Trump's mission to impose tariffs and build a giant $20bn wall bisecting the US-Mexico border to stem unwanted immigration has sent Mexico's peso tumbling and prompted credit ratings agency Moody's to lower its 2017 GDP forecast to 1.9% from 2.5%.

Billions at stake

For textiles and apparel, a 35% duty could undermine $1.6bn of Mexican exports to the US, at least when measured against $4.5bn shipped last year of which $3.5bn was clothing and $1bn textiles, according to clothing industry trade association Canaive.

Conversely, the US shipped $6.5bn of apparel and textiles to Mexico in 2015 – $4bn of fabric and $1.2bn of apparel parts, showing it has reaped greater benefits from NAFTA than its much poorer southern neighbour.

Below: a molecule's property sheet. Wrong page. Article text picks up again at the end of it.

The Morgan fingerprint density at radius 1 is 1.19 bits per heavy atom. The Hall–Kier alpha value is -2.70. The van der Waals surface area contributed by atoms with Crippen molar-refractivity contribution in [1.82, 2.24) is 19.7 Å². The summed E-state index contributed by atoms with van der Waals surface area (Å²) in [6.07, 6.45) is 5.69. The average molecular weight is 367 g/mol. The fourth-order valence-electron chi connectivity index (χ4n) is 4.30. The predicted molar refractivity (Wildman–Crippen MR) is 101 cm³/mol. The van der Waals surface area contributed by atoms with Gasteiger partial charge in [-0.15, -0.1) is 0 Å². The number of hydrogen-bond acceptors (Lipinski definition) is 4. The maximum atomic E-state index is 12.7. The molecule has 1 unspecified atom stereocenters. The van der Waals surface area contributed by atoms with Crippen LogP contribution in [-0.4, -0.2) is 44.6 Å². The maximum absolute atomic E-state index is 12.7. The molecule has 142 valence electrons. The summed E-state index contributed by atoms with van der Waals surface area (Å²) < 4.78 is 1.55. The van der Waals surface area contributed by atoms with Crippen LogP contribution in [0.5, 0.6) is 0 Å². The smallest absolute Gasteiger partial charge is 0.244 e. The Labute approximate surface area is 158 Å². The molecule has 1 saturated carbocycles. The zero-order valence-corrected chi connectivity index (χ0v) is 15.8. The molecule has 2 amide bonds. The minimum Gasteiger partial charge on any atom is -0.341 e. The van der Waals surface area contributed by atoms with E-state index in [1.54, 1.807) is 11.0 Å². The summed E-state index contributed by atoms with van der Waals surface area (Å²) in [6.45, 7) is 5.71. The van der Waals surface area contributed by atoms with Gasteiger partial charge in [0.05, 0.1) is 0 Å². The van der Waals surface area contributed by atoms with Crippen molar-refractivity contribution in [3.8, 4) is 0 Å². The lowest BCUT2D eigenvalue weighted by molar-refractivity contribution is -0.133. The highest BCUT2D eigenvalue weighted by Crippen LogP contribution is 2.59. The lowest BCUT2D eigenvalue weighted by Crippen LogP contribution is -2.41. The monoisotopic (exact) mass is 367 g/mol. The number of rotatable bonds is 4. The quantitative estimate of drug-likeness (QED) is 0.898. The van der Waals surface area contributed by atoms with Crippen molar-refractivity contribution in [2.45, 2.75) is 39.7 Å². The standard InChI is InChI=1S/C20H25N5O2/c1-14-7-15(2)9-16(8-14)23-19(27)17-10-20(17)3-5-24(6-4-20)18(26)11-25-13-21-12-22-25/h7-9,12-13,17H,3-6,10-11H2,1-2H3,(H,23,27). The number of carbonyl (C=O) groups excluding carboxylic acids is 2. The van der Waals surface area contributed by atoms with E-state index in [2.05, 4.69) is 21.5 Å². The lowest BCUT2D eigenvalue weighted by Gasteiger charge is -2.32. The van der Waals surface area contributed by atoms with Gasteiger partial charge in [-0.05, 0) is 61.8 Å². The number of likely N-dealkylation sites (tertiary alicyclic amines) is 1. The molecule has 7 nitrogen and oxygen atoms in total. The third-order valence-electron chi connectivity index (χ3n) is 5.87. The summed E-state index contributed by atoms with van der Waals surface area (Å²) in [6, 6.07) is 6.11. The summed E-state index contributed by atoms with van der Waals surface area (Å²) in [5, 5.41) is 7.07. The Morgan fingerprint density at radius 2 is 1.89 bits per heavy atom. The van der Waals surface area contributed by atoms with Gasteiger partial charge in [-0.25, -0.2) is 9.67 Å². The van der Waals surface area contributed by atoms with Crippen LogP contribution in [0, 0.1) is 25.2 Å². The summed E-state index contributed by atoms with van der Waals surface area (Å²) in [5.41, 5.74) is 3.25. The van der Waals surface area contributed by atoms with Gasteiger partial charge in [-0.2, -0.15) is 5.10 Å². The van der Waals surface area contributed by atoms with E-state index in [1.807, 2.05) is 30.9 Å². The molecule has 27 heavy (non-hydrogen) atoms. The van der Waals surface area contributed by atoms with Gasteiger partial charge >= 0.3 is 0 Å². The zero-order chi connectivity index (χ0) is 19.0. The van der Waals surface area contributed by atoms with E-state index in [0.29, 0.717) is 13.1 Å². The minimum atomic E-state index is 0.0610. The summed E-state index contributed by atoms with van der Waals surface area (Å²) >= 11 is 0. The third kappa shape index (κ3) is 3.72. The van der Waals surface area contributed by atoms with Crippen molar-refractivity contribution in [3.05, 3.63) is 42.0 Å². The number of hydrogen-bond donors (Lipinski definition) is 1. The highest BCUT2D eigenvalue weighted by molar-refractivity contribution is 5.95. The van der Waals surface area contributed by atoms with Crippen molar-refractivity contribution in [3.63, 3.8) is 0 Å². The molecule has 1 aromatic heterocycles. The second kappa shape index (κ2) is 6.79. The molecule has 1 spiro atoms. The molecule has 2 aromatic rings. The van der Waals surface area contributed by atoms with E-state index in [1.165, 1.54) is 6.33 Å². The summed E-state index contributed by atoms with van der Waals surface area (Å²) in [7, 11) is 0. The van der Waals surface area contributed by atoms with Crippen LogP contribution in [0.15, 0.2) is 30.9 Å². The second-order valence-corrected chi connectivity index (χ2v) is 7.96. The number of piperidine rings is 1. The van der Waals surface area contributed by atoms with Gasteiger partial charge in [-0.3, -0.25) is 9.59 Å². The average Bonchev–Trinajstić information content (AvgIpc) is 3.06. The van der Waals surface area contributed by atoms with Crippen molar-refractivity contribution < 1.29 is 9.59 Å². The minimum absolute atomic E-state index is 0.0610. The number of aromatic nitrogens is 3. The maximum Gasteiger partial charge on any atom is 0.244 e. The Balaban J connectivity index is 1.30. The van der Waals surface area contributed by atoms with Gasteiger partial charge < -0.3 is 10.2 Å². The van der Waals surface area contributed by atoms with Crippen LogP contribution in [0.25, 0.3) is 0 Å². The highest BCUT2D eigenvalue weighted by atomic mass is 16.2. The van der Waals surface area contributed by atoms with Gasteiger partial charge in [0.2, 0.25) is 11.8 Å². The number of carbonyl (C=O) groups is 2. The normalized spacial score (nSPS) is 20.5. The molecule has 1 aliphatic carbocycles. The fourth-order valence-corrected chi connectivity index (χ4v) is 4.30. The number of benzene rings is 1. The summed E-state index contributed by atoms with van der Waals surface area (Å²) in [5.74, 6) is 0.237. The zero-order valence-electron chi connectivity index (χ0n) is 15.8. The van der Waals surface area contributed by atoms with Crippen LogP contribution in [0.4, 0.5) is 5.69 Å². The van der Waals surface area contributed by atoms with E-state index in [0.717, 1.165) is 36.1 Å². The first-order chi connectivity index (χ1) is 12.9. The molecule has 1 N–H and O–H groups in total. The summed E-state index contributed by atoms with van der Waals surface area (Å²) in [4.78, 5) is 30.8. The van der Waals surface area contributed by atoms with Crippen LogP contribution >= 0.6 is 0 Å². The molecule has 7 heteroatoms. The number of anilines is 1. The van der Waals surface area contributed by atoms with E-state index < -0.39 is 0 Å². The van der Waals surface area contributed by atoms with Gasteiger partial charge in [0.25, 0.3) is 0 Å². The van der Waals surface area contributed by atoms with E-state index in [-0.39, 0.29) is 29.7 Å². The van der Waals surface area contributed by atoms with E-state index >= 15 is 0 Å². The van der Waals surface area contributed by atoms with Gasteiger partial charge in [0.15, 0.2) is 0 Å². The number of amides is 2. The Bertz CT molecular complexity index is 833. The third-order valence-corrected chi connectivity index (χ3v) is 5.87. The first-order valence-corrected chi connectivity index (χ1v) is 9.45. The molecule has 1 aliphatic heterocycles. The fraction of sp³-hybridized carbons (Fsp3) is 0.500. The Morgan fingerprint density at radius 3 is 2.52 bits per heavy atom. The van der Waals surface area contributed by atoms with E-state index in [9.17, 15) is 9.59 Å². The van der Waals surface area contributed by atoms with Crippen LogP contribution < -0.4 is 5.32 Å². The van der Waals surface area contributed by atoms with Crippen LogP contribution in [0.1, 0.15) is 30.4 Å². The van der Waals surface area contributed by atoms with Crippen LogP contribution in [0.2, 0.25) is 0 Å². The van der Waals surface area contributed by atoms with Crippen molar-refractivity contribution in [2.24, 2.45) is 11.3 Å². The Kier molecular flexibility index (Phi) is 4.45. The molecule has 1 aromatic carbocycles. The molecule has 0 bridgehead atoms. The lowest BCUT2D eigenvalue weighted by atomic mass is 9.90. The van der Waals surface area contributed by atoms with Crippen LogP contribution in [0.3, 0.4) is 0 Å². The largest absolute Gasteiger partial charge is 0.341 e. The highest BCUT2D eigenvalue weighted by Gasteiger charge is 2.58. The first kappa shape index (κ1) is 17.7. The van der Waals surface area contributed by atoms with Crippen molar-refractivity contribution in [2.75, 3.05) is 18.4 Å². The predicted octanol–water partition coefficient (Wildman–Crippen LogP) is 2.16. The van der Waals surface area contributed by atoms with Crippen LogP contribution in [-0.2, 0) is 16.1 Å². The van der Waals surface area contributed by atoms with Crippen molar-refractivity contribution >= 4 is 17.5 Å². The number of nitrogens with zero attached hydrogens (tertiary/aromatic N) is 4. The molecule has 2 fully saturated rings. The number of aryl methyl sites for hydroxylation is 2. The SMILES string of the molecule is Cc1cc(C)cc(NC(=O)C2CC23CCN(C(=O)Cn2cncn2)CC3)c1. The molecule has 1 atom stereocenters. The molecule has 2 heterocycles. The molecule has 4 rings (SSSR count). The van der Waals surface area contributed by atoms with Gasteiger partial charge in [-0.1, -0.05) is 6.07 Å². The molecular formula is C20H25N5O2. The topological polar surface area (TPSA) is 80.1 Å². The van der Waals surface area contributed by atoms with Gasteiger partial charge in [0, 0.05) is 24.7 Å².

American flows could also be suppressed if Mexico launches reciprocal duties, something executives say is not far-fetched, given both countries' worsening relations. Nationalist PRD party Senator Armando Rios Peter has called for a retaliation law to seize American assets in Mexico if things get out of hand.

Mexican NAFTA negotiator Jaime Serra Puche also raised headlines early last week by warning the US would "shoot itself and the region in the foot" if it upends NAFTA, noting that integration and joint manufacturing have spurred $1.6bn of daily trade, with the US reportedly sending $236bn in 2015 and Mexico $320bn.